Autism Articles

Benjamin Nugent Believes He Had Asperger Syndrome — According to His Mom

Saturday, March 3rd, 2012

Benjamin Nugent Believes He Had Asperger Syndrome -- According to His MomBenjamin Nugent believes he had Asperger’s Syndrome (a milder form of austim).

Who made this diagnosis? His mom.

His mom was so convinced that her then 17-year-old teenage son had this disorder, she put in him in an educational video about Asperger’s. Asperger’s is usually diagnosed in childhood or as a young teenager, and is characterized by a severe degree of social impairment, isolation, and what others might see as eccentric behavior.

While I commend Mr. Nugent for sharing his story with the world, I have to really question his understanding of how mental disorders are diagnosed by mental health clinicians.

Here’s his story…

Is Anyone Normal Today?

Friday, July 1st, 2011

Is Anyone Normal Today?Take a minute and answer this question: Is anyone really normal today?

I mean, even those who claim they are normal may, in fact, be the most neurotic among us, swimming with a nice pair of scuba fins down the river of Denial. Having my psychiatric file published online and in print for public viewing, I get to hear my share of dirty secrets—weird obsessions, family dysfunction, or disguised addiction—that are kept concealed from everyone but a self-professed neurotic and maybe a shrink.

“Why are there so many disorders today?” Those seven words, or a variation of them, surface a few times a week. And my take on this query is so complex that, to avoid sounding like my grad school professors making an erudite case that fails to communicate anything to average folks like me, I often shrug my shoulders and move on to a conversation about dessert. Now that I can talk about all day.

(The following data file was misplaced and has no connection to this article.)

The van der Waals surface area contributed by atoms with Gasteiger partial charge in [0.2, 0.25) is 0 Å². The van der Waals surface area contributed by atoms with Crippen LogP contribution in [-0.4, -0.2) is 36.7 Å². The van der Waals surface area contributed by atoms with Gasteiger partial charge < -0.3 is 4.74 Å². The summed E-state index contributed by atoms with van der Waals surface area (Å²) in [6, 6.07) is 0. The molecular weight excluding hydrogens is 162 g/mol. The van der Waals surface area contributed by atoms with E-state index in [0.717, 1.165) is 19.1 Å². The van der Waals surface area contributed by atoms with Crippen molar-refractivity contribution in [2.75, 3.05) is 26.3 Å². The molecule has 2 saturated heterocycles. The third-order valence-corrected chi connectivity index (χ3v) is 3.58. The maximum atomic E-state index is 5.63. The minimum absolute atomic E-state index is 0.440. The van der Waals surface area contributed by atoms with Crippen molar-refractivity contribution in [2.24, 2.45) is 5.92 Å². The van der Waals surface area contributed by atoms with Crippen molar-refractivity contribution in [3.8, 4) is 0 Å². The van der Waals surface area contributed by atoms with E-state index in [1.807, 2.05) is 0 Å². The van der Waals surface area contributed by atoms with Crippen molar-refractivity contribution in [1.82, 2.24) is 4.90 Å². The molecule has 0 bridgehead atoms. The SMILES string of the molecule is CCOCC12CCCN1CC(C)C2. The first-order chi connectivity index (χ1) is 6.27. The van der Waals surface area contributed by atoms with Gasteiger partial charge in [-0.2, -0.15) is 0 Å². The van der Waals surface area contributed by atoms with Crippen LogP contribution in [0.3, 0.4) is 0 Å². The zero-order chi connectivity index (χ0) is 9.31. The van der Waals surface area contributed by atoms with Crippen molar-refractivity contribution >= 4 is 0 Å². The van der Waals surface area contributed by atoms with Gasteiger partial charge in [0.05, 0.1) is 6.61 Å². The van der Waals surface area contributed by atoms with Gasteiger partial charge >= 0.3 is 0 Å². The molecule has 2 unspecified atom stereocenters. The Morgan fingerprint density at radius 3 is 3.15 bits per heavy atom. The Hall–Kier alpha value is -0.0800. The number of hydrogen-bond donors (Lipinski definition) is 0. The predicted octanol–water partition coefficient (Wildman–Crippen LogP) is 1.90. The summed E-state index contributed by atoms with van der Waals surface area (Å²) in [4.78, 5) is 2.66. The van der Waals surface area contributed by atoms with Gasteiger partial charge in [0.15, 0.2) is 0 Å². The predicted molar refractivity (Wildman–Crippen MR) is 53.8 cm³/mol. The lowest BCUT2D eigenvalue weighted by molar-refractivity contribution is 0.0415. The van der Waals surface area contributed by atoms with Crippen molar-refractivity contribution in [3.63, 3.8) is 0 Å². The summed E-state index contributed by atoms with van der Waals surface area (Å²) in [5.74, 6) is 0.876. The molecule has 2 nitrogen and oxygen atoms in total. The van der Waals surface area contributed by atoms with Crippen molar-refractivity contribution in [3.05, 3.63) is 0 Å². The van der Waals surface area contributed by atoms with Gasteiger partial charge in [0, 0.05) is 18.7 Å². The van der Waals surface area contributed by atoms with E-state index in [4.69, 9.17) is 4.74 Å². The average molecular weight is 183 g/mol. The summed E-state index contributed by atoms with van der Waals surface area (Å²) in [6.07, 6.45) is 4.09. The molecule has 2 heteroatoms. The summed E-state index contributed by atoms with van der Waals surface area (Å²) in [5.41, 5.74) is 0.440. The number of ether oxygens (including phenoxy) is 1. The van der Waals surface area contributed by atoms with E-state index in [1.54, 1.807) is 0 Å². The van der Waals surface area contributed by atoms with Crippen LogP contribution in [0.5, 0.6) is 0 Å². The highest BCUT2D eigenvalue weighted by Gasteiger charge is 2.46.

Here’s the abridged edition of my guess as to why we mark up more pages of the DSM-IV today than, say, a century ago (even though the DSM-IV had yet to be born).

6 Tips for Living with an Autism Spectrum Disorder in College

Tuesday, April 12th, 2011

Living with an Autism Spectrum Disorder in CollegeAs Autism Awareness month continues, April is a time of transition for many high school seniors, as they learn what colleges and universities they got into. So it seems like an ideal time to talk about autism and college, and some tips to help with the transition.

The excerpt below is from the book, Living Well on the Spectrum by author Valerie L. Gaus, Ph.D. The book is a self-help book that helps a person with an autism spectrum disorder identify life goals and the steps needed to achieve them.

Read on for the excerpt…

Should You Tell Your Employer You Have Autism?

Wednesday, April 6th, 2011

Should You Tell Your Employer You Have Autism?April is Autism Awareness Month, and in helping to promote awareness of autism, I’m pleased to provide an excerpt from the book, Living Well on the Spectrum by author Valerie L. Gaus, Ph.D. The book is a self-help book that helps a person with an autism spectrum disorder identify life goals and the steps needed to achieve them.

One of the concerns I often hear from people with an autism spectrum disorder is about work and their career. In fact, just last evening while hosting our weekly Q&A on mental health issues here at Psych Central, the question came up whether a person should tell a potential employer about their Asperger’s (the mildest form of autism).